Retail plays a key role in most gyms’ day-to-day operations, while also being a visual component of the facility, so today’s conversation is all about gym retail: what sales strategies work well, what doesn’t work so well; what sells, what doesn’t sell. We speak with Brad Werntz, President of the two Boulders climbing gyms in Madison, Wisconsin, both of which have retail components. As a longtime gym operator and former sales representative for various climbing brands, Werntz has seen the business value of a well-managed retail area, as well as some potential pitfalls to avoid.
00:00 – Intro
05:07 – Boulders’ retail space
09:16 – Why Boulders doesn’t sell shoes
13:50 – The “cookie cutter” approach to retail
16:40 – Mistakes Werntz sees in retail spaces
20:40 – Are gyms missing opportunities without an online retail platform?
23:20 – Properly stocking a retail space
26:26 – Approaching the retail area from a personal standpoint
29:38 – Strategies: package deals and promos
34:16 – Branded gear
47:24 – Desirable qualities in job candidates
52:05 – Vending machine bestsellers
55:52 – Closing
BURGMAN: Could you give us an overview of Boulder’s current retail areas, how stuff is arranged? An audio walking tour, I suppose, of your different retail areas?
WERNTZ: …Our retail shops in both of our gyms are literally just two 4×8 flat sections to the wall. It’s help yourself. Our philosophy is: Things that touch the body that you can use in the gym is primarily what we sell. There’s a couple of categories that we have that aren’t in that way, but basically we’re talking about chalk bags, chalk, carabiners, tape, and then our own branded swag, which is another conversation that we definitely need to talk about. But we don’t sell climbing shoes. We do sell belay devices and harnesses at our rope gym; we have a rope gym and a bouldering gym. But basically, they’re things that you can use immediately in a gym. So, what we don’t sell—quickdraws, ropes, climbing shoes—those are big categories that many gyms do well with. We’ve decided not to do those because we don’t have inventory space for those and that’s not what our customer comes to us for…Basically, just the high turn, grab it and go, grab it and use it in the gym is primarily what we sell in the gyms, and it does very well. On a dollar per square foot basis, we’re quite high for our retail space because we keep those items that turn, that are high margin, that are easy to replenish, that are low tickets pretty much—easy buys.
Can you explain a little bit about that decision not to sell shoes?
I think it’s unique to us. I know that gyms do very well with shoes; some of my best Five Ten accounts were climbing gyms, for instance. But for most gyms, depending on the size of the gym, you look at your overall traffic and what people come there for. My advice as a rep was you just need four models, maybe six. You need a beginner and an advanced—not even an expert shoe—for unisex, and then you need the same for women. So that’s four models. And then you can take the six by adding an elite shoe for men and women. And then there you are. And you should have two brands probably if you do shoes…You shuffle your mix, but you need two brands because you need two different fits. And then you need the models, and you need a good selection to sell footwear. You don’t just need it because of brand favorites…You need it because they fit differently, and people have different affinities based on how that feels…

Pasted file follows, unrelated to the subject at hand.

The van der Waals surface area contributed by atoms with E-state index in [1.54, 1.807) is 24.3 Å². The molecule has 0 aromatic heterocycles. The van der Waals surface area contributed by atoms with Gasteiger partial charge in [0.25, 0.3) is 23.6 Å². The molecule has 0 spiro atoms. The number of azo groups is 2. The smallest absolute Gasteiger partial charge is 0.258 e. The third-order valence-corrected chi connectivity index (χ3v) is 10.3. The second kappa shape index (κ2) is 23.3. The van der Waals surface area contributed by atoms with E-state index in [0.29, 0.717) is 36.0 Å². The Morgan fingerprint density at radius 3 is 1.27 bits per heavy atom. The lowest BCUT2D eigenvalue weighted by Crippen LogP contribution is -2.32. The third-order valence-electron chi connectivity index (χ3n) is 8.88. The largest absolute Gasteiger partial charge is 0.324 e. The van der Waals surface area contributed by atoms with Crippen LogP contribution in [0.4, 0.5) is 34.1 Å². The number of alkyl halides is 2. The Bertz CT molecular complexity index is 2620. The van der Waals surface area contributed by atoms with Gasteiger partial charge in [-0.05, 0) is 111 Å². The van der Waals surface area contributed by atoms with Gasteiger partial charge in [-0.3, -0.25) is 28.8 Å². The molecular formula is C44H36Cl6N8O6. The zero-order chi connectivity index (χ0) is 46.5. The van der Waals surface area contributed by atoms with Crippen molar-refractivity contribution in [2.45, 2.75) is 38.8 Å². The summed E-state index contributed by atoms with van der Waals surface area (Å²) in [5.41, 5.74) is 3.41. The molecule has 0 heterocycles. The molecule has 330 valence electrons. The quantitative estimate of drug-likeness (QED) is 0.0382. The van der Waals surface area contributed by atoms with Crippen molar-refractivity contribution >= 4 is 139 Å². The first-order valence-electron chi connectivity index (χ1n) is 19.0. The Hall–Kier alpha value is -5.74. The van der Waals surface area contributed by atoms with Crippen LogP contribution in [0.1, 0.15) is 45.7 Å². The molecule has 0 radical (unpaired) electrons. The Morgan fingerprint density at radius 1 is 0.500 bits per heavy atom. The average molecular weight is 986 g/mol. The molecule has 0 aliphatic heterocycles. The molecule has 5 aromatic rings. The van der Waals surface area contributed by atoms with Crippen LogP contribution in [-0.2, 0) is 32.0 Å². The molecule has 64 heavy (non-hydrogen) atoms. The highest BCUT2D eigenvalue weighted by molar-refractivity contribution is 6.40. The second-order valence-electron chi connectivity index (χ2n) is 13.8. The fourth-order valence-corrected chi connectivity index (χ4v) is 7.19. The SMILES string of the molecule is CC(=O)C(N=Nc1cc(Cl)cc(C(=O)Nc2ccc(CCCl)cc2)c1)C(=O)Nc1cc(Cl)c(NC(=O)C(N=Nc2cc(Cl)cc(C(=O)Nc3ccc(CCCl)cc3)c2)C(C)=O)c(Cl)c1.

So, when you take your four to six skews of shoes from two brands and you do a size run of those, you very quickly get into five-figures of inventory [cost]. And so, with five-figures of inventory [cost], that’s inventory that generally does not turn 100% in a year. As a matter of fact, for climbing shoes in general, if you get one turn out of your entire inventory, that’s pretty magic because that means you sold the size five and the size 13 and you had everything you wanted and you fit everybody perfectly and they walked out the door and then you’re into reorder situation…So, it ends up being this $10,000+ commitment preseason that you pray you get out of before you have to liquidate, and you’re always out the size or always out the other model to compare to. And so, you’re just not well positioned to make the sale as often as you’d like to think. Your comment, “Oh, they’re just over there, try them on…” That works for the beginner, which is why a lot of gyms focus on just having beginner shoes. But once people get a little bit of experience, they need to compare, and I believe they should. So, my question to people who think about that is: Can you stock enough shoes to be that go-to point? …If you can convert the inventory, then by all means invest in it. But if you struggle to get to four models, it’s a good question as to why you should even do that.
As you look back at your career as a [brand] rep, are there some—let’s call them mistakes maybe, I don’t know if that’s exactly the right term, but mistakes that you see other gyms doing with their approach to retail?
Yeah, mistake is a hard thing because a [retail] mistake in an outdoor retail store means you go bankrupt. A [retail] mistake in a climbing gym, since it’s not our major business choice, means you can maintain that mistake for a long time…But the mistakes that people make, I think, is going too hard. The math on climbing footwear, for instance, is really expensive. It’s a high four, low five-figure spend to just get a stocking inventory of four models or six models, to get that going, and they don’t turn very quickly…I think the other mistake that I see is making “gear museums”— especially new gyms. Like, “We’re going to have porta-ledges, we’re going to have haul bags, we’re going to have full size runs of every cam, we’re going to have…” And they just become gear museums that you dust every month because you just don’t do the turns that you think you’re going to do in those products. And they’re image pieces that are probably better suited for online purchase at this point because it’s really difficult to stock them and sell them consistently.
What are the keys to keeping a retail space stocked? And what are just the keys to keeping a finger on the pulse of things related to stocking?